It wouldn't be Saint Patrick's Day in the 21st century U.S. without a parade controversy. As has been the case in Boston for well over 20 years, even after a unanimous Supreme Court decision affirmed the parade sponsors' position in a 1995 ruling, it concerns the exclusion of what the conservative, social values-oriented group Mass Resistance charitably describes as the "gay pride parade" element.
Apparently, the "gay pride" element thought that the arrival of new Boston Mayor Marty Walsh, who replaced Tom Menino after Menino's 21 years at the helm in January, would be their opportunity to intimidate their way into the parade. It didn't work. Of particular note is how aggressive and hostile reporters at both local newspapers, the ultraliberal Globe and the supposedly center-right Herald, were towards the parade's organizers and sponsors (links are in original; some bolds are mine):
Organizers stand up to pressure by politicians and media to include hardcore homosexual group
As we reported last week, the parade organizers had been pressured for over a month, and recently their sponsors were even contacted. As of last week, all of the major sponsors and politicians had announced they were boycotting the parade in solidarity with the homosexual groups according to statements that were released.
The vicious intimidation tactics lasted right up to the morning of the parade.
Many people don't realize how enormous the Boston St. Patrick's Day Parade is. This year the parade was nearly two hours long. There were groups marching from as far away as Florida. It typically attracts over ¾ million people, and this year there were at least that many.
It is not only a pro-family Catholic event but also a military celebration. Organized by the South Boston Allied War Veterans Council, the parade celebrates Evacuation Day, the day the British were driven out of Boston during the Revolutionary War in 1776, which, like St. Patrick's Day, is also March 17. Thus it includes dozens of US military contingents and veterans groups of all types.
The religious, festive, historical, and military aspects of the parade give it a special old-fashioned atmosphere that attracts families from all over New England.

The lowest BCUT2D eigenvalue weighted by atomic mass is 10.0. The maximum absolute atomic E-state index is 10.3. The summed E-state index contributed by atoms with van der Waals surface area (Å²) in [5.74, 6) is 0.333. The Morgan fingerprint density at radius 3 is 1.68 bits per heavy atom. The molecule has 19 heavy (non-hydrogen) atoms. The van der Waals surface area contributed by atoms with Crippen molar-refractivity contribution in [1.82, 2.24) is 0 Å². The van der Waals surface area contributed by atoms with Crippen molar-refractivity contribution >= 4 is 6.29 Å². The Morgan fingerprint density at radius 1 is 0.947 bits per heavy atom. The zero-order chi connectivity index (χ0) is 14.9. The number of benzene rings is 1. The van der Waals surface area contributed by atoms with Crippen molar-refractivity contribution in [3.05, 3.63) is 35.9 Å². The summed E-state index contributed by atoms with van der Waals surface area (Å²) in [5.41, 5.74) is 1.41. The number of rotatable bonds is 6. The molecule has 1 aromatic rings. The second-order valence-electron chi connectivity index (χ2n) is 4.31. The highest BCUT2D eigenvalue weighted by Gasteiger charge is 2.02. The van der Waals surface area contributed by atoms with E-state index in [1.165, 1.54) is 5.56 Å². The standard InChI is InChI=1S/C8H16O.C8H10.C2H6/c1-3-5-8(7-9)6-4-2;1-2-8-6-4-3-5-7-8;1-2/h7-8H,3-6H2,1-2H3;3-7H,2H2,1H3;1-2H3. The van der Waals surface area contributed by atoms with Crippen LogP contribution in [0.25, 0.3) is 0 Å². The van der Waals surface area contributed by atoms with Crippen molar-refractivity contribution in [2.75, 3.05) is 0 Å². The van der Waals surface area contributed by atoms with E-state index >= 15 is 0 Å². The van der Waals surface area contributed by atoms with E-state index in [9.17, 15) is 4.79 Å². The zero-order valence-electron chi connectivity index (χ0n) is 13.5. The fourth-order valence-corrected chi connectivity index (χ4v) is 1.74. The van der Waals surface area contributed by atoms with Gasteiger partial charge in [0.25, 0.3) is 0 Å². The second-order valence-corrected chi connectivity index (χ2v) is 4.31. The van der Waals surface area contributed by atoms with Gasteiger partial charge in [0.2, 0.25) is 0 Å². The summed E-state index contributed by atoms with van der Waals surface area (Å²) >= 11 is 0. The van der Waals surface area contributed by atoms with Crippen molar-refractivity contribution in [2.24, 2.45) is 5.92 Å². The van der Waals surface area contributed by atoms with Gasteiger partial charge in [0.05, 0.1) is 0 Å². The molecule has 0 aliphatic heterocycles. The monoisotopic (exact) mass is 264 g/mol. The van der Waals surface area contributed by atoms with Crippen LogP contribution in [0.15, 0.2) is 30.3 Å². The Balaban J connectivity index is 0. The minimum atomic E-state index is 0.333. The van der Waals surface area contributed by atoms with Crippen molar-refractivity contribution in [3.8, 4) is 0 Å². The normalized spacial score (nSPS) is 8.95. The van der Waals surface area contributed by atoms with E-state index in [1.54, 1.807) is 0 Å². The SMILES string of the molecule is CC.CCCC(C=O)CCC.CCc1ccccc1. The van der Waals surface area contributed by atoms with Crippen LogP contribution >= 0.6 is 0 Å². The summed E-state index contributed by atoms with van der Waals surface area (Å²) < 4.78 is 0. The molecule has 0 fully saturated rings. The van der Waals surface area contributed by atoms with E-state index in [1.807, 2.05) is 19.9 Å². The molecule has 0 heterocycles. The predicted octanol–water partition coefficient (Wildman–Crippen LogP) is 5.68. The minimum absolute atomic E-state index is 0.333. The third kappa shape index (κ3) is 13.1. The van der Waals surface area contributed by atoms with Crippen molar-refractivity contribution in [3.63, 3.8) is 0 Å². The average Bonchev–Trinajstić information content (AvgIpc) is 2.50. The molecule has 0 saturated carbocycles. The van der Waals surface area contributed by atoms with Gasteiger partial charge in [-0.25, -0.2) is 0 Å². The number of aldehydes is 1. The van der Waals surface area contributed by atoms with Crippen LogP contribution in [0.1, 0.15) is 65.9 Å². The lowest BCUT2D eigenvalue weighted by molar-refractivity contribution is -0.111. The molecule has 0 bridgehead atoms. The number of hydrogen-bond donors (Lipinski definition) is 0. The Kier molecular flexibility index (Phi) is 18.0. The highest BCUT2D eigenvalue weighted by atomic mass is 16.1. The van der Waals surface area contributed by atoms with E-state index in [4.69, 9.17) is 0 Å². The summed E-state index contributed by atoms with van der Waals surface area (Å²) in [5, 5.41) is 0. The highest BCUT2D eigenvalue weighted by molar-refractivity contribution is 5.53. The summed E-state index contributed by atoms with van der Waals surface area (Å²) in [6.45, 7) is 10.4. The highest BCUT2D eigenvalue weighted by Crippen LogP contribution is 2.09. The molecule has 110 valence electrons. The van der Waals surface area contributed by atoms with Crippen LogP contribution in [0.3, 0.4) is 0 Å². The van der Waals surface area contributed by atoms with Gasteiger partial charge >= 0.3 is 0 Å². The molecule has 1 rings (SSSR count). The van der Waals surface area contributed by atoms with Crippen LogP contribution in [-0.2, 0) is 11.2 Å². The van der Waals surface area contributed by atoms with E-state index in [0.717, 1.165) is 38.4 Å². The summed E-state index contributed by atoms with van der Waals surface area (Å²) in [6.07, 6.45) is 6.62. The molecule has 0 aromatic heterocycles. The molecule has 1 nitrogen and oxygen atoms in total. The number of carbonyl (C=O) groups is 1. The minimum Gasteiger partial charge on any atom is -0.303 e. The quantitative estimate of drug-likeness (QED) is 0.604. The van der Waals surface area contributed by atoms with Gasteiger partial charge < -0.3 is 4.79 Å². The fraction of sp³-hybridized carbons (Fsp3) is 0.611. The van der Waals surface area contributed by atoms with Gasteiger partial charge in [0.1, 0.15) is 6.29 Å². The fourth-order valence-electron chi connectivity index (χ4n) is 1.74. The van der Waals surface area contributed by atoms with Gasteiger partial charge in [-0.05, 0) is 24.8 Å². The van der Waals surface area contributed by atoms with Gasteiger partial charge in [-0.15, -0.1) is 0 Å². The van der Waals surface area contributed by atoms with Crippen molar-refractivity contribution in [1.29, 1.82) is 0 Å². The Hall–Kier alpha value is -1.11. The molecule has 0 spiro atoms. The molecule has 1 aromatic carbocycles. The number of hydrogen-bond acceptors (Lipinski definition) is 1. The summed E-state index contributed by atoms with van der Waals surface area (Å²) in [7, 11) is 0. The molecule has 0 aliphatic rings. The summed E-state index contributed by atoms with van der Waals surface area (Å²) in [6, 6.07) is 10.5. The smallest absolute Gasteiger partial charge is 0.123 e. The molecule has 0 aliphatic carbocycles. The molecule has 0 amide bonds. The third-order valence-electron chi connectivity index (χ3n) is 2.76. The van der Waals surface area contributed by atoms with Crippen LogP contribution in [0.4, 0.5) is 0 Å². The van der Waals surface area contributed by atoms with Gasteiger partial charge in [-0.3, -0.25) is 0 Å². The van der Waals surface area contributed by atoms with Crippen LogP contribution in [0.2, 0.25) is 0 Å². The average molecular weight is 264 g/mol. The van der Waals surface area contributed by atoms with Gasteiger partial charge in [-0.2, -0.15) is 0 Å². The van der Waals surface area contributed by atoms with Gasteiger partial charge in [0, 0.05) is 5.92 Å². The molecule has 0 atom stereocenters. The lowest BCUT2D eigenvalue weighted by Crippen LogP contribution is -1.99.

The organizers simply don't want to mix in the "gay pride parade" element. One need only look at photos from any "gay pride" parade (here or elsewhere) to see what you can eventually expect to have. But the politicians and the media decided that this year they would not take "no" for an answer.
Relentless and obsessive media attacks
During the weeks leading up to day of the parade, virtually all of the newspaper coverage focused on the exclusions of the homosexual activists. The Boston Globe was particularly relentless.
It went to some absurd extremes. At one point, the Globe surprised us by printing a strong letter by a Catholic school principal supporting the parade organizers. Then a few days later they published an editorial personally attacking the principal's Catholic religious views, and of course, letters attacking him also.
The morning of the parade, the Globe's only "parade news" was a full-page article (that began on Page 1) about two homosexual activists putting "rainbow" colors on one of the floats for the parade, in an effort to sneak in the homosexual message. Also on the morning of the parade -- not to be outdone -- the Boston Herald's columnist Margery Eagan, a tireless anti-Catholic, wrote a particularly venomous article naming and celebrating the sponsors who had dropped out of this "toxic parade." In the article, Eagan admitted that the businesses were contacted "by the Boston Herald" to intimidate them and inform them that their names would be in the newspaper.
Let's stop there. A newspaper intimidates businesses who could very well be advertisers. Mass Resistance is right. These folks are obsessed.
It gets ugly: Mayor of Boston screams & curses at parade organizer
Newly elected Boston Mayor Marty Walsh, a longtime pro-homosexual advocate, put enormous effort to force, harass, and coerce the parade organizers to buckle under and let open homosexual activist floats and banners into the parade. But the organizers stood behind the 1995 US Supreme Court ruling that allows them to include or exclude anyone they choose.
The Friday night before the parade it got ugly. Mayor Walsh and parade organizer Philip Wuschke, Jr. were both on stage at the South Boston Citizens Association. According to an eyewitness we spoke to, Walsh approached Wuschke and began berating him. Walsh told him he'd better agree to include the homosexuals. When Wuschke said no, Mayor went up to his face and screamed "You'd better not f--- me over on this. Do you hear me? Don't f--- with me." And the Mayor continued a profanity laden diatribe until someone stepped in and separated them.
Walsh is a former union organizer and local union president and is probably used to getting his way. But Wuschke is also a union member, and had no trouble telling the Mayor what he could do with his threats.
Margery Eagan's column at the Herald is particularly disappointing, especially her characterization of the parade as "toxic" and "shameful."
This episode exemplifies what Erick Erickson at RedState has written so many times about the naive people who believe they can coexist with the gay rights uber alles crowd: "You will be made to care" about their aggressive attempt to trample others' rights when they come after your business, your church, or in this case your parade. The people organizing and running Boston's annual Saint Patrick's Day Parade certainly know that.
It's also pretty obvious that in many parts of the country, the odds that the press will objectively cover such controversies are virtually zero. In many cases, as seen in Boston, they will be open advocates.
Cross-posted at BizzyBlog.com.